Early childhood obesity prevention efforts through a life course health development perspective: A scoping review

The obesity rate in preschool children in the United States (US) is 13.9%, while even higher rates are associated with racial and ethnic minorities and children from low-income families. These prevalence patterns underscore the need to identify effective childhood obesity prevention programs.


A scoping review was conducted following Arksey and O’Malley’s framework to provide an overview of the types, effectiveness and cost-effectiveness of obesity prevention interventions and policies in children up to 6 years old. Inclusion criteria were studies at least 6- months duration; included a weight-based outcome, conducted in the US, English publications from January 2001 to February 2018. Exclusions: studies in  overweight/obese children and obesity treatments, no comparator group. Evidence was characterized across the early life course and multiple-levels of influence.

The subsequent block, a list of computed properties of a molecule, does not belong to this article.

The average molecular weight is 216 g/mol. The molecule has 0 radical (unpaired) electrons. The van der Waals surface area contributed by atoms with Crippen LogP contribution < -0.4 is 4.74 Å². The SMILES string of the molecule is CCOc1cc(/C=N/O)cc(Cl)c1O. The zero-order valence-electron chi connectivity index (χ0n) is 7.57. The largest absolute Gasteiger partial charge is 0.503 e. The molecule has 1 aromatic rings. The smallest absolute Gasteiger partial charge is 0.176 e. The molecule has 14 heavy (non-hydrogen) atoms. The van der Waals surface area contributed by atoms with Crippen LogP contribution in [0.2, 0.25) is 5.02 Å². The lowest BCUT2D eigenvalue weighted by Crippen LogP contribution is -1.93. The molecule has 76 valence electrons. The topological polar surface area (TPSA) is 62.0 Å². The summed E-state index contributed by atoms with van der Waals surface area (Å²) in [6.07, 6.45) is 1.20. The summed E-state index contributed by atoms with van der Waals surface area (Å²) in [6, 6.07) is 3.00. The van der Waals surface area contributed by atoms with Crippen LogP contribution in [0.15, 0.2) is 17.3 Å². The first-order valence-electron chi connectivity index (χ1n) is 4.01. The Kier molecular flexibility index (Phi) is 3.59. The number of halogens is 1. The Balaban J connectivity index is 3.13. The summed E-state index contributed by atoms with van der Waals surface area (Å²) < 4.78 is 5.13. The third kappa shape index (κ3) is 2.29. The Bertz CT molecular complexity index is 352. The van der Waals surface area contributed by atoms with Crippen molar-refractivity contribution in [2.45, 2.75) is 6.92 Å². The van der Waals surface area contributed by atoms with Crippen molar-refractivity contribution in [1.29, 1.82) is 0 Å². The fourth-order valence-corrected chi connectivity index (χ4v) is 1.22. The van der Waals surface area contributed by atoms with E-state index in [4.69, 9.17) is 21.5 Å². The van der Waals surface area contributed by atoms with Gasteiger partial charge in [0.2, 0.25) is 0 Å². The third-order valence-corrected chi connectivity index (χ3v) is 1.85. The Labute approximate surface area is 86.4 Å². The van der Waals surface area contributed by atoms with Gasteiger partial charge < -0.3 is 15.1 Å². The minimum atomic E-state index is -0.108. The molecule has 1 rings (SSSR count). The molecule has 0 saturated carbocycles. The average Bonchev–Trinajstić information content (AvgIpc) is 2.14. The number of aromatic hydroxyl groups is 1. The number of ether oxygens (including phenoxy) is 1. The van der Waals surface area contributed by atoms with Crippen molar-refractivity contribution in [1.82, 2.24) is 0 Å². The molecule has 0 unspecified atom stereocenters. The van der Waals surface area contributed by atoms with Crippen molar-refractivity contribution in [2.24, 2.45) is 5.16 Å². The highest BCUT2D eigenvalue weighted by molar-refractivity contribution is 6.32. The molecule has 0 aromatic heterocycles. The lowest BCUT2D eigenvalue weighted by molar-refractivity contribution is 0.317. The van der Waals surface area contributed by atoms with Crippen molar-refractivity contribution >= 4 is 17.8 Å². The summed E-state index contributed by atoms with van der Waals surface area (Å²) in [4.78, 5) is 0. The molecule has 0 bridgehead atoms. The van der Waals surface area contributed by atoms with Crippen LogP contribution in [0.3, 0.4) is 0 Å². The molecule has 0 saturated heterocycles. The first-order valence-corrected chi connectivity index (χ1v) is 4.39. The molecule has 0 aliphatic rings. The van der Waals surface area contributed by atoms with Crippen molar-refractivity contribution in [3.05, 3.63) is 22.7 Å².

From the 2,180 records identified, 34 met the inclusion criteria. Less than half of the interventions initiated during pregnancy, infancy or preschool reported a significant improvement in a weight-based outcome. All interventions included strategies to influence individual- or interpersonal-level health behaviors, yet few removed obstacles in the healthcare system, physical/built environment, or sociocultural environment. The majority (78%) of the interventions occurred during preschool years, with 63% conducted in early childcare education settings serving low-income families. The health impact of the state-wide and national policies on children under age 6 years remains unclear. There was considerable uncertainty around estimates of the health and economic impacts of obesity prevention interventions and policies.


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